We are heading on a roadtrip this weekend to visit AirForceFamily, where Charlie will meet his first pit bull. We keep telling him he'd better behave, because a pit bull ain't nothin' to mess around with. I wanna see AirForceDog lay a smackdown on Charlie. Heh.

Posted by Sarah at 04:46 PM | Comments (7) | TrackBack

January 15, 2008


You know you're a blogging family when you're faced with an ethical dilemma and your husband's advice is "What would Glenn Reynolds do?"

Posted by Sarah at 09:31 AM | Comments (0) | TrackBack


Some of us SpouseBUZZers are reading the book The Airmen and the Headhunters for an upcoming author interview. I am thoroughly enjoying this book, and it's just starting to get really exciting.

I don't want to spoil anything, but there's one event that I can't get out of my head. The Dayak people have finally decided that the only way to protect the American airmen is to start fighting back against the Japanese. But they needed a foolproof trap, so the Dayak leader asks the most beautiful young girls in the village to bathe naked in the river to distract the Japanese soldiers long enough for an attack. Nudity is not acceptable in Dayak society, but the young girls did it anyway to help protect the airmen. They laid the trap for the Japanese.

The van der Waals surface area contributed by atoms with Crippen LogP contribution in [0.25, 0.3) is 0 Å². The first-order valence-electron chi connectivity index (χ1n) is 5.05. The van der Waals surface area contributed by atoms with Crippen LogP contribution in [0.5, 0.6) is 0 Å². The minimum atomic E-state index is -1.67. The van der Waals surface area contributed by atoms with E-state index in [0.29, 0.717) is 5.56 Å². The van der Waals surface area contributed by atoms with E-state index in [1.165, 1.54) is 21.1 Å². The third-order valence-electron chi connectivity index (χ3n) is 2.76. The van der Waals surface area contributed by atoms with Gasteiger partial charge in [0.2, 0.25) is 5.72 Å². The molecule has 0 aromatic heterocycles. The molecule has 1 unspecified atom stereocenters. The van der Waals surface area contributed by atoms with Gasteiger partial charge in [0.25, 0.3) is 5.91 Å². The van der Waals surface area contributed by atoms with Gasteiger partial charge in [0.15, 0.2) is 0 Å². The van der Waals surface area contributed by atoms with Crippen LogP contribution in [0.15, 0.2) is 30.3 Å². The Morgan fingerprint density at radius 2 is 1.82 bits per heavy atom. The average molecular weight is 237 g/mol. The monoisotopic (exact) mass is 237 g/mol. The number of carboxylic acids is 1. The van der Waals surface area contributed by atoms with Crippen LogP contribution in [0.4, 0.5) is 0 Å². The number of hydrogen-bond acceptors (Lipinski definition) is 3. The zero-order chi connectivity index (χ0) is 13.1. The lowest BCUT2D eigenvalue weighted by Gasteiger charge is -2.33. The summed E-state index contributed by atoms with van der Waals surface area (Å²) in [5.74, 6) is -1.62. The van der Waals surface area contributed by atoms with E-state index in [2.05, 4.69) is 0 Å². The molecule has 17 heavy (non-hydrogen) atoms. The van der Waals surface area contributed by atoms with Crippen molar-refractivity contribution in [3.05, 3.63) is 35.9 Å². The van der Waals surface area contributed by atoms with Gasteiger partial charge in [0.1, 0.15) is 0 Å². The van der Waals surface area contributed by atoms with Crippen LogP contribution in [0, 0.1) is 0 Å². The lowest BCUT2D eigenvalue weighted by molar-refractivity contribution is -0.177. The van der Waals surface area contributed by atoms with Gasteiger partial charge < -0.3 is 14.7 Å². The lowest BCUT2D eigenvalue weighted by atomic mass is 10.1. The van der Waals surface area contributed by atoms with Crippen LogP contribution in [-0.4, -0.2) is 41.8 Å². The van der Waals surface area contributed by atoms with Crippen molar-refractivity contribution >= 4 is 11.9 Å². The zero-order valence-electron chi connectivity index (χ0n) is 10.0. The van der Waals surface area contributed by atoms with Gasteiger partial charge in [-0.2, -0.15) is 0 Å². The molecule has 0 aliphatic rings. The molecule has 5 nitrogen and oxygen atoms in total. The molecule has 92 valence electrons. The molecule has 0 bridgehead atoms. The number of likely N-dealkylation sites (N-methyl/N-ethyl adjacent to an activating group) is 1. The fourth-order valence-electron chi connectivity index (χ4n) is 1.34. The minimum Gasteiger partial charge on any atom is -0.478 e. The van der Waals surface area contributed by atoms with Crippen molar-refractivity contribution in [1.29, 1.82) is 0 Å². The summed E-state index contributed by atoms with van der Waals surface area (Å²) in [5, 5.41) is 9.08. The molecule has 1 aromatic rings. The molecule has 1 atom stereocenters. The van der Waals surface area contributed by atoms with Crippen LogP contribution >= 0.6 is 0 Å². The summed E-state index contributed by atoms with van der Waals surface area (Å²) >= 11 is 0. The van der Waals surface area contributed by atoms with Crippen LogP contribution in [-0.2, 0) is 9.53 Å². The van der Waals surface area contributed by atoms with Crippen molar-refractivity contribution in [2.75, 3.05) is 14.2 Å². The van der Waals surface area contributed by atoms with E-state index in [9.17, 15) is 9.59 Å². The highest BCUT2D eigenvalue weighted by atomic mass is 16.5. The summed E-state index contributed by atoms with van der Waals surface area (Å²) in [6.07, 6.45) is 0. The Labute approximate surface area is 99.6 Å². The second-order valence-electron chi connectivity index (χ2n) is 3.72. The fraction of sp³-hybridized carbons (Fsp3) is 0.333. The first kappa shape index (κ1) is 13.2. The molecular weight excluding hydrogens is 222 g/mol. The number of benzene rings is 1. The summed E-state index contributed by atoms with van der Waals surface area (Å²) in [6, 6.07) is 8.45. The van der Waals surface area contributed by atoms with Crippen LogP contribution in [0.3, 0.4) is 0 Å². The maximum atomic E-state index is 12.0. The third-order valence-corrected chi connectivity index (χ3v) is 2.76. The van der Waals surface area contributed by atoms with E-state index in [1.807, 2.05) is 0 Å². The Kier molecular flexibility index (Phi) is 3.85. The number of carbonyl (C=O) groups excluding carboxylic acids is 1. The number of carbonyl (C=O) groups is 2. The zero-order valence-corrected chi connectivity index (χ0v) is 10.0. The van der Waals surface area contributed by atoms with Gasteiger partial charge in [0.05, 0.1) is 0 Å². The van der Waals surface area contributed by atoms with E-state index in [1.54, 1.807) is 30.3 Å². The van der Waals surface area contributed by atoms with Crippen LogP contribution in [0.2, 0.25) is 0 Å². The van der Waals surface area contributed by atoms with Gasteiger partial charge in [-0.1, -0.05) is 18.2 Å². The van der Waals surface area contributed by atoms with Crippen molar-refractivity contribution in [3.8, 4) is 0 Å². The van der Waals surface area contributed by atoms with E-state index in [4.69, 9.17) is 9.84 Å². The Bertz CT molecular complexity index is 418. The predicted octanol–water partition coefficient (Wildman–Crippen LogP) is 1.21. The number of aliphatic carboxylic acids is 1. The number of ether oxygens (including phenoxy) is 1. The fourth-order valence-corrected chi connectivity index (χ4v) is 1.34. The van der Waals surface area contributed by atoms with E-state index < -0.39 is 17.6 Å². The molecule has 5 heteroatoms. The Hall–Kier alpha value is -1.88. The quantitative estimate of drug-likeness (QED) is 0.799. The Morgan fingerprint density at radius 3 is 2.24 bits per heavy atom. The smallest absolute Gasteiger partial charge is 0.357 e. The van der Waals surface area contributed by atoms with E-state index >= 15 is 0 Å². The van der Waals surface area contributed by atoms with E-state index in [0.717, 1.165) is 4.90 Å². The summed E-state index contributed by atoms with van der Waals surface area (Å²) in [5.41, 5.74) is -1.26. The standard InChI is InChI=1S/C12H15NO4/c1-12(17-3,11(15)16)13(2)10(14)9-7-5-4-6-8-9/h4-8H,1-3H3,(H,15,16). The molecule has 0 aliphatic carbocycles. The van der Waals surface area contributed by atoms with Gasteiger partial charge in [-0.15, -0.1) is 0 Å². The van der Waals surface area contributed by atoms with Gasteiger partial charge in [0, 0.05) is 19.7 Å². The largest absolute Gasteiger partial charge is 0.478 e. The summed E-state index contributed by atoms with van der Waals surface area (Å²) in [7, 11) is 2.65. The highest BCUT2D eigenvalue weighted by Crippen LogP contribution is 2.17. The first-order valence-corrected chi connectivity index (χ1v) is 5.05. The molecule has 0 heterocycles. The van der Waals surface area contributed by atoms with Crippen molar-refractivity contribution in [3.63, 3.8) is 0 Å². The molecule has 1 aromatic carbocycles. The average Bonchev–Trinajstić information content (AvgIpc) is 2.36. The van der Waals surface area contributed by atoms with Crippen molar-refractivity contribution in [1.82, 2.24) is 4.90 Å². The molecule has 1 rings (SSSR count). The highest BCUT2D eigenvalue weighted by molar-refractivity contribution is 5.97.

I have been thinking about how it must've pained the Dayak leader to ask the young women to do this. I have imagined my father asking me to expose myself in the middle of town for the greater good. I can't imagine asking so much from a young girl. And I've also tried to put myself in the girls' shoes, letting go of their shame in order to save lives by facilitating the taking of other lives. But if I could run naked through the streets of Baghdad, and it saved just one soldier's life, it would be worth it.